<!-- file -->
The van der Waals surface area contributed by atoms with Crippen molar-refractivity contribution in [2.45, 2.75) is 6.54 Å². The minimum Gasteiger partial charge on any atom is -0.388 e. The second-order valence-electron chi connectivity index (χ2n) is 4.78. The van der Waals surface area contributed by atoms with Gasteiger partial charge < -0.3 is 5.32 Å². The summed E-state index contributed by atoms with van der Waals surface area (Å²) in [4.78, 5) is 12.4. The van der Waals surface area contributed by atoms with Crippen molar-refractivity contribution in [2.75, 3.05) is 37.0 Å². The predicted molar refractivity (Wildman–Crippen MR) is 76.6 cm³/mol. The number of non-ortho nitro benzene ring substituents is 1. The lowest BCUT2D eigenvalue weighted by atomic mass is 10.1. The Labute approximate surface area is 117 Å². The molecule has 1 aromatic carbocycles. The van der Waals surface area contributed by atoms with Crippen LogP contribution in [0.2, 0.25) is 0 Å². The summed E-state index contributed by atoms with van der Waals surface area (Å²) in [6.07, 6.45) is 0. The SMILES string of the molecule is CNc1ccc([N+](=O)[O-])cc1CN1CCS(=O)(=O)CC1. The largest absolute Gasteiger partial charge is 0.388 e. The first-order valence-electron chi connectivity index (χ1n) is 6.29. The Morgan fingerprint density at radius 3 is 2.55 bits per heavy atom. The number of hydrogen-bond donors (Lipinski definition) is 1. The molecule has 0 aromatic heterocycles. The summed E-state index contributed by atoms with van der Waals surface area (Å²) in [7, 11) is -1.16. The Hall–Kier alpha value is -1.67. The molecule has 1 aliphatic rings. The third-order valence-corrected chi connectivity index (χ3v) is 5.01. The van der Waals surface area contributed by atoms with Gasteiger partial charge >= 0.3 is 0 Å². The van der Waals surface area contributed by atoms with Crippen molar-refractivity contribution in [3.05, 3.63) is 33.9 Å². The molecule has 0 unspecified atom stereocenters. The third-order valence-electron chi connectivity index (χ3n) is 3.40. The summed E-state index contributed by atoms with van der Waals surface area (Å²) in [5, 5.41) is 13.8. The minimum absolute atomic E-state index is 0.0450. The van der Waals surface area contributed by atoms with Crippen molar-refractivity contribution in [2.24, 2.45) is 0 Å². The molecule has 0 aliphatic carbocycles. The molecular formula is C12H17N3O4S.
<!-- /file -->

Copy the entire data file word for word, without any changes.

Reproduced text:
The van der Waals surface area contributed by atoms with Crippen molar-refractivity contribution in [2.45, 2.75) is 6.54 Å². The minimum Gasteiger partial charge on any atom is -0.388 e. The second-order valence-electron chi connectivity index (χ2n) is 4.78. The van der Waals surface area contributed by atoms with Gasteiger partial charge < -0.3 is 5.32 Å². The summed E-state index contributed by atoms with van der Waals surface area (Å²) in [4.78, 5) is 12.4. The van der Waals surface area contributed by atoms with Crippen molar-refractivity contribution in [2.75, 3.05) is 37.0 Å². The predicted molar refractivity (Wildman–Crippen MR) is 76.6 cm³/mol. The number of non-ortho nitro benzene ring substituents is 1. The lowest BCUT2D eigenvalue weighted by atomic mass is 10.1. The Labute approximate surface area is 117 Å². The molecule has 1 aromatic carbocycles. The van der Waals surface area contributed by atoms with Crippen LogP contribution in [0.2, 0.25) is 0 Å². The summed E-state index contributed by atoms with van der Waals surface area (Å²) in [6.07, 6.45) is 0. The SMILES string of the molecule is CNc1ccc([N+](=O)[O-])cc1CN1CCS(=O)(=O)CC1. The largest absolute Gasteiger partial charge is 0.388 e. The first-order valence-electron chi connectivity index (χ1n) is 6.29. The Morgan fingerprint density at radius 3 is 2.55 bits per heavy atom. The number of hydrogen-bond donors (Lipinski definition) is 1. The molecule has 0 aromatic heterocycles. The summed E-state index contributed by atoms with van der Waals surface area (Å²) in [7, 11) is -1.16. The Hall–Kier alpha value is -1.67. The molecule has 1 aliphatic rings. The third-order valence-corrected chi connectivity index (χ3v) is 5.01. The van der Waals surface area contributed by atoms with Gasteiger partial charge >= 0.3 is 0 Å². The van der Waals surface area contributed by atoms with Crippen molar-refractivity contribution in [3.05, 3.63) is 33.9 Å². The molecule has 0 unspecified atom stereocenters. The third-order valence-electron chi connectivity index (χ3n) is 3.40. The summed E-state index contributed by atoms with van der Waals surface area (Å²) in [5, 5.41) is 13.8. The minimum absolute atomic E-state index is 0.0450. The van der Waals surface area contributed by atoms with Crippen molar-refractivity contribution in [2.24, 2.45) is 0 Å². The molecule has 0 aliphatic carbocycles. The molecular formula is C12H17N3O4S.